Browns put good rap on classical

Juilliard-trained musicians continue to win over fans

October 09, 2006|By McClatchy/Tribune

It's easy to be the 5 Browns. All you need are discipline, good looks and piano lessons starting at age 3.

Or at least that's what you might believe when talking with the five cheerful offspring of Keith and Lisa Brown. The five are the hottest act in classical music.

They are serious, Juilliard-trained pianists ages 21 to 27 who don't shy from casual dress. They always take time during their concerts for questions from the audience.

What separates the Browns from most cheesily hyped classical crossover acts is that they are all sophisticated musicians. Each studied with one of Juilliard's all-time great teachers, Yoheved Kaplinsky.

But the quintet of scrubbed, smiling keyboard whizzes has delighted not just kids but their parents and grandparents since its debut in 2005. If the sales of their CDs are a sign, these five might do more for classical music than Leonard Bernstein, Pavarotti and Joshua Bell combined.

Their first CD, The 5 Browns, spent 13 weeks in the No. 1 spot on Billboard's classical chart. This year's No Boundaries was knocked off the No. 1 spot after 21 weeks there by Bell's new CD. They've been in People, Entertainment Weekly, Keyboard and Cosmo Girl and on every talk show you can name, from Oprah's to Jay Leno's. (The most nerve-racking was Martha Stewart, Melody Brown said, "She's such a perfectionist.")

Their message for their fans: Classical music has been getting a bad rap. It's as cool as anything on your iPod.

"It's not the music's fault; it's the establishment's fault," said 27-year-old Desirae, speaking on Ryan's cell phone as the five drove across Wyoming to their next concert.

"They try to make it so elitist when, in essence, classical music has what every other genre of music has - joy, anger, love, hate. What we're trying to do in our concerts is make it about the music. We dress the way we normally dress, and we talk to the audience and let people know this music is not just for the upper crust."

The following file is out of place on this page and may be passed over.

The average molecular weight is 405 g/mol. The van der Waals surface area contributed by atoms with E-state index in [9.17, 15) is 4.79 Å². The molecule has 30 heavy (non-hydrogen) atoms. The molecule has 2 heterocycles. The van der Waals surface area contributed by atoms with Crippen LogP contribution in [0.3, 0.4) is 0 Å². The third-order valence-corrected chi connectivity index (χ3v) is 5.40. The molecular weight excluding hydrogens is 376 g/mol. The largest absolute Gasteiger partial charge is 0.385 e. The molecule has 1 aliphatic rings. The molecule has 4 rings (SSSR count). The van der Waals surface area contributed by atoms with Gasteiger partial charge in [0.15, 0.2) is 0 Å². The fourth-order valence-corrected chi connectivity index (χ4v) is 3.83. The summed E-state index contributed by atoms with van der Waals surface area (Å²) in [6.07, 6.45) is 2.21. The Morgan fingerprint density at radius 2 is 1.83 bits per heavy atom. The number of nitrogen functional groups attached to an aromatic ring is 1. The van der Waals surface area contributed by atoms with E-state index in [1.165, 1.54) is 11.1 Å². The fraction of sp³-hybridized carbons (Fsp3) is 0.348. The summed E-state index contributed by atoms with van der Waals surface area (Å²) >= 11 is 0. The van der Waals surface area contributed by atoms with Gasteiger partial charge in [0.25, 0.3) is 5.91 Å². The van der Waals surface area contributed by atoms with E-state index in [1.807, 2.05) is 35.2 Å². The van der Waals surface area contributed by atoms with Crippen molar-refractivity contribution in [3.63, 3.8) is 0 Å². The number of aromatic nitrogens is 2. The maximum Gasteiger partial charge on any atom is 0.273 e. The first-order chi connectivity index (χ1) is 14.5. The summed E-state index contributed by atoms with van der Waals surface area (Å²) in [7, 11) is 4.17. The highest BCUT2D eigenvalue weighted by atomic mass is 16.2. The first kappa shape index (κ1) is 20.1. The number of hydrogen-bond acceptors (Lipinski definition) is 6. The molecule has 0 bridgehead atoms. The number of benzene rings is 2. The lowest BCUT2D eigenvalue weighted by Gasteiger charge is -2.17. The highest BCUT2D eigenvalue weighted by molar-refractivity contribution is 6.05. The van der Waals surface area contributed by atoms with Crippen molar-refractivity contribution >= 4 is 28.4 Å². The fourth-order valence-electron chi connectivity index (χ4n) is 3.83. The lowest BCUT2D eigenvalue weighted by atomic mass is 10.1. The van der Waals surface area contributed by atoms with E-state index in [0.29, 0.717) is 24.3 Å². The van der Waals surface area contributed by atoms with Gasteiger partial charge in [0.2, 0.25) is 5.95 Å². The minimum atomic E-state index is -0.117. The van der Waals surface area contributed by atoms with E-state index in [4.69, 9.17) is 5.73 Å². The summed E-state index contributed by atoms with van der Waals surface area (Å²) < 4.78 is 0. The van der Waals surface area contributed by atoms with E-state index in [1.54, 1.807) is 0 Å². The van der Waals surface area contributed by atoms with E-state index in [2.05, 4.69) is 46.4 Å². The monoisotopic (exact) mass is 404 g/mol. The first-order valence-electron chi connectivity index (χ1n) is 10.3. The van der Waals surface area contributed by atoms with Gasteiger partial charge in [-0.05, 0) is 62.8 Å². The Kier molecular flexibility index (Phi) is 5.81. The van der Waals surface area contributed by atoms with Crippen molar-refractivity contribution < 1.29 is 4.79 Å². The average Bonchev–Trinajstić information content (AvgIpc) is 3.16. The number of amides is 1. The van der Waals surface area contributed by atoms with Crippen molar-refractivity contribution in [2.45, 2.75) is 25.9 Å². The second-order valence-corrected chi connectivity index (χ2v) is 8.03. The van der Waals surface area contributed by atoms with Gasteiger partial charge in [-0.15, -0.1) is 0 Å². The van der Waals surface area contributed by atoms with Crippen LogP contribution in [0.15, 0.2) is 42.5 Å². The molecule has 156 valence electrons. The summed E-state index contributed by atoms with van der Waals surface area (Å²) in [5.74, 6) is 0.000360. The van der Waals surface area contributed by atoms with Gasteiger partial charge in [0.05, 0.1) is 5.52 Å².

They play some barnstorming ensemble numbers on five pianos provided by Steinway & Sons. Their "Rhapsody in Blue" on the latest CD is a convincing version of Gershwin's classic. And they also break out into solo, duo and trio numbers.

It's part of keeping things interesting, for the audience and performers.

"We didn't lose our solo repertoire in the process," said Gregory, 24. "As long as we have the best of all possible worlds, I can imagine us doing this for a while, as long as people want to hear us."

Lisa Brown didn't set out to create five pint-sized pianists. But when each child turned 3, the parents bestowed upon him or her the "honor" of starting piano lessons. As they grew up, it felt as natural as brushing one's teeth.

Could any family do the same?

"If anybody spends a long enough time working hard at something, they're bound to get pretty good at it," 26-year-old Deondra said.

"It's mostly nurture and a little bit of nature," Desirae added. "Chances are pretty high that if you have the combination of dedicated parents and teachers who really care and you work seriously, you can achieve something. I think talent does have a little bit of an impact."

As their fan base grows, they are recognized in the most surprising places, 21-year-old Ryan said. Recently he and 22-year-old Melody were driving across Utah, and some young girls in an adjacent car recognized them and held up a sign in the window: "Aren't you Browns?"

If anyone can break down barriers between classical music and new audiences, it's probably going to be the Browns and others like them. "At our concerts, little kids who don't know what classical music is are dancing in the aisles," Gregory said.

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